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Christmas for South Sudanese child

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By Steve Paterno

December 22, 2013 - The most excited Christmases are those we so much anticipated and then celebrate memorably, because of the joys associated with those festivities, and the horrible Christmases are those we don’t even know it is Christmas, because something very much depressing happen to deprive us from enjoyment.

Being born and growing up in South Sudan, formerly, known as Sudan, I have a vivid memories of excited Christmases. For example, there were shopping trips and anticipation for the Christmas goodies. Ironically, my best memory of this is when we went as a family for Christmas shopping at a Malakia market in Juba and my elder brother somehow got lost from our family pact and ended up in the middle of some strange crowd. When we discovered he was lost, we retraced our steps back and eventually found him frantically screaming and surrounded by a crowd, "ana der mama tai, ana der mama tai..."!! When we looked at the scene, he actually appeared more stranger to us than the rest of those crowd, because all my siblings, including myself refer to my mother by her actual name. Anyway, we picked him up and by then I wished he was the right guy, I mean my brother, given the hysterical mode he displayed.

Then, there were those memorable Christmases Eve. Those of course were characterized by the full nights of baking cookies, cooking, and the scene of food that accompanied it all. Excitedly, at the the times, I would try my best to keep up with these late night activities, but unfortunately, those burning charcoals would flare up and land on me, where I will scream, ouched!, and then discovered to only be sent to sleep. However, even in my sleeps, I will be waiting for the day, the Christmas Day, the day of Joy for the Christ.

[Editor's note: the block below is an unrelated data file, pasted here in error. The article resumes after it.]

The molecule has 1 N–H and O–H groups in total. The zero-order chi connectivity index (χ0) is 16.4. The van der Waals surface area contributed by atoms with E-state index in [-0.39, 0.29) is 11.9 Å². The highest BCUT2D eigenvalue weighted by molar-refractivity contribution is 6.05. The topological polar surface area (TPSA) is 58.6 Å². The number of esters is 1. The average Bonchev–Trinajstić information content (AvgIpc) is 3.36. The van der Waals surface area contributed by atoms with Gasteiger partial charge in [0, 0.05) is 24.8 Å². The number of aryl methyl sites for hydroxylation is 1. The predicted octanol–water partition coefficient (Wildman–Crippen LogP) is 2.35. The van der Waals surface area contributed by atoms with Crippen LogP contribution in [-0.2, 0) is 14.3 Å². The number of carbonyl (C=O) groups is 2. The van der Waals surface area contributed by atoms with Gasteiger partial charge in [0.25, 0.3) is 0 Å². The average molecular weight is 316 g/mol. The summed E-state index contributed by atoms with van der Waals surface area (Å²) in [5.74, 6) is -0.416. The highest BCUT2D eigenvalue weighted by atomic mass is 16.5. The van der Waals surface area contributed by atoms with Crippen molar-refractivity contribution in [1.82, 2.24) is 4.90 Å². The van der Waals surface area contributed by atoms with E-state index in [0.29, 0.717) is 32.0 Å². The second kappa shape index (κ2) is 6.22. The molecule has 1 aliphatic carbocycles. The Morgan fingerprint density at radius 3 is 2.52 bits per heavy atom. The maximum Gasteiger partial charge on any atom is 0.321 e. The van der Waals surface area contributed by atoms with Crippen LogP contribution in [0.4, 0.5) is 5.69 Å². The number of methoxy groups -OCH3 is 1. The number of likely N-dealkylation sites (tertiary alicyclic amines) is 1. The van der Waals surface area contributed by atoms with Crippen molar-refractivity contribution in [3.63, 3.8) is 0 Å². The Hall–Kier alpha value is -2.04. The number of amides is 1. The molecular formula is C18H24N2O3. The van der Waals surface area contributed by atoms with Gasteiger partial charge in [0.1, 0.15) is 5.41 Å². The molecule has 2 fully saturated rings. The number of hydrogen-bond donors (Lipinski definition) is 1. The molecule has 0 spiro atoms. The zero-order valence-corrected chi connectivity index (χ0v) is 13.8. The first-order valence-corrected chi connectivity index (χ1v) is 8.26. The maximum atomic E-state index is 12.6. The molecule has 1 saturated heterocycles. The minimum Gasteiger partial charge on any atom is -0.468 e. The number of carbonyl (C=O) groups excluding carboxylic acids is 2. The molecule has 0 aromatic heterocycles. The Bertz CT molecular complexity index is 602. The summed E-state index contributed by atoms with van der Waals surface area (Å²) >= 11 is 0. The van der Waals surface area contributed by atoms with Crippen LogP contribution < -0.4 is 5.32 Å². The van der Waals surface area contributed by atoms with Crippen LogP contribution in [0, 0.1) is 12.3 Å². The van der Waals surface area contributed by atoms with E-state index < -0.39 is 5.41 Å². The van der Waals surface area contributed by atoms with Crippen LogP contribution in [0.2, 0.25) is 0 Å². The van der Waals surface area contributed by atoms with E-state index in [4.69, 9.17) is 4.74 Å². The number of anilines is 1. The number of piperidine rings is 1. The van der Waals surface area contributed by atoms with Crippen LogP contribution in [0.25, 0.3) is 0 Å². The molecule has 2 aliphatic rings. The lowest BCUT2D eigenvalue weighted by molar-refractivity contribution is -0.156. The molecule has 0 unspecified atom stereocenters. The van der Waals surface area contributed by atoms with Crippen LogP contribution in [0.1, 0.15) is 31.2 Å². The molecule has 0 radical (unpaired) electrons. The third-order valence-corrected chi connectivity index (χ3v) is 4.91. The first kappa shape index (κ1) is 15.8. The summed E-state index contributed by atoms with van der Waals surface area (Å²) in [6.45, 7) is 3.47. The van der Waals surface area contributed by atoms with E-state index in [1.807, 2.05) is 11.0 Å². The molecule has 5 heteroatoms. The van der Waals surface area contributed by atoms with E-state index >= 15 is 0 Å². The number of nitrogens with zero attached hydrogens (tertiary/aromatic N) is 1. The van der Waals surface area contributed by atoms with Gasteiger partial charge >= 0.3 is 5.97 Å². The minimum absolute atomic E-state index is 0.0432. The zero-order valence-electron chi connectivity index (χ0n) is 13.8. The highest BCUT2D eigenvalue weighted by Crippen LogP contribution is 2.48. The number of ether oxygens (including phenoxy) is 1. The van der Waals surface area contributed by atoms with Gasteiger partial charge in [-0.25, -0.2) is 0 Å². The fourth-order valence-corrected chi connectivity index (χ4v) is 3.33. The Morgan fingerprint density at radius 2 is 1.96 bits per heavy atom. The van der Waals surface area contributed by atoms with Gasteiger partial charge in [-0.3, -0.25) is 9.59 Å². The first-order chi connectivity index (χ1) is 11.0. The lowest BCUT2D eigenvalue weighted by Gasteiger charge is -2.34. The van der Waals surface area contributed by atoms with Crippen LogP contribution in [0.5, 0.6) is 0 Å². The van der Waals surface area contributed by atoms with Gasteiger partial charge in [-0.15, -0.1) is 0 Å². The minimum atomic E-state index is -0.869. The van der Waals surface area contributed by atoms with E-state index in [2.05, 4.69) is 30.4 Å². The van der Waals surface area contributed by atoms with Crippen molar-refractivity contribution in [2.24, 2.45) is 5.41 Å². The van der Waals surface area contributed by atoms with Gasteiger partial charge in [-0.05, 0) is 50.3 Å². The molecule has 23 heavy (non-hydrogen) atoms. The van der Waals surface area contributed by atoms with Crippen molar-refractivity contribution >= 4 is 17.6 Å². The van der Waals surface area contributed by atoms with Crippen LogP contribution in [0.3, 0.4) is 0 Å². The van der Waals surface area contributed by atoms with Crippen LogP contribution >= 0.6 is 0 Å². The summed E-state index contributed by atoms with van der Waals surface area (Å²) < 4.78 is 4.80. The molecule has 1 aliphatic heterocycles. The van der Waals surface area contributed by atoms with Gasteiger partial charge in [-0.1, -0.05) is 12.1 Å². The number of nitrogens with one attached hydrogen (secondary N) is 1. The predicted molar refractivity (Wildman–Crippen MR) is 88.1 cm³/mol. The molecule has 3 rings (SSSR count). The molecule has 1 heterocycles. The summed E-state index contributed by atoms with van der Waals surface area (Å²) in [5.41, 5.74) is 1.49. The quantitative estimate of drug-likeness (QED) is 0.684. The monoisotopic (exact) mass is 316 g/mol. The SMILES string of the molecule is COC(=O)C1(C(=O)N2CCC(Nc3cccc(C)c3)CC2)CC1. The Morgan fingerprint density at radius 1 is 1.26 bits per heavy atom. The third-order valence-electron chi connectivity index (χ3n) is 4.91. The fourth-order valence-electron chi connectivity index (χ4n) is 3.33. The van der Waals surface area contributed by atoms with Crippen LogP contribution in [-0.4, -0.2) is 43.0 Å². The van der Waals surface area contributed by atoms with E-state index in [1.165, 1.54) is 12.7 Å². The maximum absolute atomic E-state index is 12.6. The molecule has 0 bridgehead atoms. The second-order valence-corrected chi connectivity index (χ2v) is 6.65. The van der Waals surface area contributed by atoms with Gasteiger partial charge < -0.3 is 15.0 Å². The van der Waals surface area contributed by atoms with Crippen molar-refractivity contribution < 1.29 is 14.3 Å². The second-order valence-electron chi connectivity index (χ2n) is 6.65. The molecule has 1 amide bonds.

This then followed by the actual day, where there are just much excitements to remember throughout. The Church, which is the starting schedule of the day is mind blowing. The choirs and hymns ring angels in my ears. Then, after Church, it follows by visiting homes after homes of strangers, who all have welcoming open hands to provide candies, cookies, juice, and whatever they could to please us, the kids.

Such pleasant experience of Christmas of a South Sudanese Child was also contrasted by a non pleasant experience, where I could not even remember Christmas at all, because of the circumstances surrounding me. Even though there were many of those worst Christmases I had, the most I can remember was 1992, which is in tune with this Christmas of 2013. We were just months ago defeated from our strong hold of Torit town by the archenemy of Khartoum. At sleepless nights, I could hear the enemies chanting on their victory, but I could not resign in defeat to sleep it off, as it bothered me. By then, I had to join my other immediate relatives traveling from one place to another, most of which on foot. As I was on my way to my immediate family in a village of Ohiri, I got held back for months, within the surrounding villages. The report was, CDR. William Nyoun, who was second in command of SPLM/A just defected from the movement and was very much present in the area I was going through.

I had to survive on generosities of others, moving from one village into another, at snail pace, with a hope of reaching my relatives. At the time, hell was already broken loose. Lives became valueless. Killings were every where, the killing of innocent souls I am talking about. Rumors were also abound. For example, in the case of some of my relatives, we had to conduct funerals at least three times before we could either confirm their actual death or survival. No one really knew who was who and who belonged to which side.

When I finally reached Ohiri village, where my relatives were, I was fascinated with the incredible tales about the marauding South Sudanese factions of armies who crisscrossed the area. The place became like epicenter for the wars about all wars of South Sudanese. It was Christmas of course, but we could not celebrate Christmas as we were hiding in the bushes, because they were fighting or rather we were fighting each other on Christ festivities.

Happy Christmas for all South Sudanese Children all over the world, and you all share my story in one way or another.

Steve Paterno is the author of The Rev. Fr. Saturnino Lohure, A Romain Catholic Priest Turned Rebel. He can be reached at stevepaterno@yahoo.com



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